There are sixteen teams in this year’s CONCACAF Champions League, but all are not of equal concern to the New York Red Bulls. Part 1 of our guide to CCL for RBNY fans looks at the half of the draw that doesn’t involve the Red Bulls. Only one team from this group of eight sides could conceivably play RBNY in this year’s CCL - and that would have to be in the final.
So these are the games RBNY fans can watch without thinking too hard about whether results have any implications for their team.
CONCACAF has been running an annual regional club tournament since 1962, and has been calling its showpiece club competition Champions League since 2008. The format of the tournament we currently call CCL is often tweaked, and CONCACAF did some tweaking last year. What had been a competition that straddled two calendar years - a group stage in the summer followed by late-winter/early-spring knockout rounds - is now condensed into a two-month tournament.
This means what had constituted the “league” part of CONCACAF Champions League - the group stages - is now gone. The competition is now pretty much a Cup - resembling the end-of-season playoffs that many leagues around the region use to determine their champions. There are 16 teams in CCL now (previously, there had been 24), and they enter a round-of-16 knockout-phase that sees eight pairings contest home-and-away series to decide which teams advance to the next round.
For each team, basic path to the final has already been determined, in the sense that the draw established which pairs of winners from a preceding round will play each other in the next round - all the way to the final. At the semifinal stage, “home advantage” - assumed to be the privilege of hosting the second leg - will be decided by an evaluation of which team has performed better in the preceding round (and CONCACAF has provided a handy table for those seeking to track the progress of that assessment as the tournament unfolds). The team that hosts the final will be decided by the same method.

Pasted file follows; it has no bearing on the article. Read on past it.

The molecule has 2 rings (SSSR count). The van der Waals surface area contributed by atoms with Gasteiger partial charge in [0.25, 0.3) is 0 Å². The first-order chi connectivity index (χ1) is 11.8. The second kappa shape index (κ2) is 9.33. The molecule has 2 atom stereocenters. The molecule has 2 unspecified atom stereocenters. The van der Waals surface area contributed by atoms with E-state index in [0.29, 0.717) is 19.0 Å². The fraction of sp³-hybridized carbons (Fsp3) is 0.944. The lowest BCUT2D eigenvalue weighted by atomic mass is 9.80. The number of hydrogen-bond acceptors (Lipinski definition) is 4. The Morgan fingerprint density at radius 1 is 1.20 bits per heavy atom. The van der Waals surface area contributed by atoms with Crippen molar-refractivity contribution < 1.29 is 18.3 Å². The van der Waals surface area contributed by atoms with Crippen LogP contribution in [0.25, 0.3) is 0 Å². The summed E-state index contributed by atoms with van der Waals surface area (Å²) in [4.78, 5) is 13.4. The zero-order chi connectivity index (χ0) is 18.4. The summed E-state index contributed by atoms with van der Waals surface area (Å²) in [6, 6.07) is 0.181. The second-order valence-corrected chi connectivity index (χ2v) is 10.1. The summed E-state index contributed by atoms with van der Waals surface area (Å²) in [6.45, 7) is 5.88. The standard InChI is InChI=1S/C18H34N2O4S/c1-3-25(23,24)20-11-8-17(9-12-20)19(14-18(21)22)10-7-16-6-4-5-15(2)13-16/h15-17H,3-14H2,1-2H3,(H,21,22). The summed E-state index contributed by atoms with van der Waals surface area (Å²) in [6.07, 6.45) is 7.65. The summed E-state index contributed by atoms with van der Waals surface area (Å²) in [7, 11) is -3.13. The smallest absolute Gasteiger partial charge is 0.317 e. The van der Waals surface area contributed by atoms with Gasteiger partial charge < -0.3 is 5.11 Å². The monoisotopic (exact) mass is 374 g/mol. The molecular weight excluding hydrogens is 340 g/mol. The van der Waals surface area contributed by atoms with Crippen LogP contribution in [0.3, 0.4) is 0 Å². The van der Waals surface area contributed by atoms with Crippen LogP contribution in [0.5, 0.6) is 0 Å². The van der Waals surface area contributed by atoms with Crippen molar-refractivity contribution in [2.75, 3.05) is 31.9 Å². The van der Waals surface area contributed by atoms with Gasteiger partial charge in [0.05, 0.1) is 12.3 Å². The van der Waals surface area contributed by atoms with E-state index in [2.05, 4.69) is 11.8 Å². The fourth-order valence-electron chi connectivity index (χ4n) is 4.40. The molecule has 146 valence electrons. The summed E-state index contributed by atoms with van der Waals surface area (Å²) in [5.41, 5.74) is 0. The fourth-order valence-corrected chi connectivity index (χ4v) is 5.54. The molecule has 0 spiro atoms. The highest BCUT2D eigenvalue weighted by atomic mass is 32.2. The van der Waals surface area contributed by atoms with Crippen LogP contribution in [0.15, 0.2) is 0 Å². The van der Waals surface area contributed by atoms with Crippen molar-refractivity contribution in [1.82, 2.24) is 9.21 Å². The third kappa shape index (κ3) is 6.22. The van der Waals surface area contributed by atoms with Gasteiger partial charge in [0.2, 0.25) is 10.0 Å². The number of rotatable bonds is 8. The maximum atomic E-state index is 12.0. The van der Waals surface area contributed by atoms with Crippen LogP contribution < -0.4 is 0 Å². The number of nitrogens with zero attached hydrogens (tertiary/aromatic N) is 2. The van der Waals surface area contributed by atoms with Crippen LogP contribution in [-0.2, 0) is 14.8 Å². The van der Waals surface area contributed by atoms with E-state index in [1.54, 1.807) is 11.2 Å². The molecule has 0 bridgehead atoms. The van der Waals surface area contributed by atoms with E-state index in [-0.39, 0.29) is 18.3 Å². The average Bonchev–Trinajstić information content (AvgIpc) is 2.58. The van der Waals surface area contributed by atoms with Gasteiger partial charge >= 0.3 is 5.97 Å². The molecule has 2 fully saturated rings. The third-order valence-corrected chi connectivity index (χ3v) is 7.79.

Of course, CCL hasn’t changed that much: it has long been decided by a knockout-phase structured more or less this way. All that has changed is there is no longer a group stage, and some of the details regarding who qualifies for the 16 teams entering the competition and how they are seeded once the tournament begins.
The basic challenge remains much the same: beat the team (or win on away goals or penalties) in front of you over two legs, and progress to the next round; rinse and repeat all the way to the final, and you will be CONCACAF’s champion club.
Teams play 90 minutes in each leg without extra time. The winner on aggregate score over two legs progresses. If the scores are tied, the team with the most away goals scored progresses. If that is also tied, teams will have a penalty shoot-out. Extra-time is not currently part of the tournament’s regulations.
Who’s in it
The 16 teams qualified for CCL 2018 are drawn from the various member federations of CONCACAF.
The heavyweight federations - Mexico and the USA - each contribute four teams, accounting for 50% of the field between them.
The four Mexican qualifiers are Tigres UANL, Chivas Guadalajara, Club America, and Club Tijuana.
There is one qualifier from Canada: Toronto FC. One from Panama: Tauro FC. One from El Salvador: Santa Tecla. And one representing the various Caribbean leagues: Cibao (from the Dominican Republic), winner of the 2017 Caribbean Club Championship.
Costa Rica has one automatic qualifier - Saprissa - and one that has taken what should be the place of a Guatemalan club in the competition. Herediano was awarded a place in CCL as CONCACAF shuffled its qualifying arrangements to account for the fact the Guatemalan Federation has fallen foul of FIFA’s regulations against political interference.
Honduras also has two teams in CCL this year. Motagua is the automatic qualifier, and Olimpia won the 2017 CONCACAF League - the qualifying tournament that has replaced the CCL group stage.
The Round of 16
All 16 teams were seeded and drawn into eight initial match-ups on December 18. That draw produced the pairings that will contest the round of 16. The first legs will be played from February 20 to 22; the second legs are set for February 27 to March 1. Winners advance to the quarterfinals.
This preview looks at the eight teams in the top half of the draw, unlikely to trouble RBNY in this tournament. If the Red Bulls make the final of CCL, they’ll play one of these eight teams - but that’s the only way any of these sides run into RBNY this year.
Herediano vs Tigres UANL
1st leg - @ Herediano - 8:00 pm, Eastern; Tuesday, February 20, 2018
2nd leg - @ Tigres - 8:00 pm, Eastern; Tuesday, February 27, 2018
Herediano is technically in this tournament as the second-best Costa Rican team, because CONCACAF determined the second-best Costa Rican team would fill the slot vacated by Guatemala’s FIFA suspension.
But the club has a claim to being the best team in Costa Rica right now. It won the 2017 Verano title in Costa Rica’s top-flight last May - beating fellow CCL qualifier, Saprissa, in the final. It was undefeated in the 2017 Apertura regular season, and runner-up in the playoff final (losing 1-0 on aggregate to Perez Zeledon). And 12 games into the second half of the Costa Rican 2017-18 season, Herediano is top of the regular-season table again.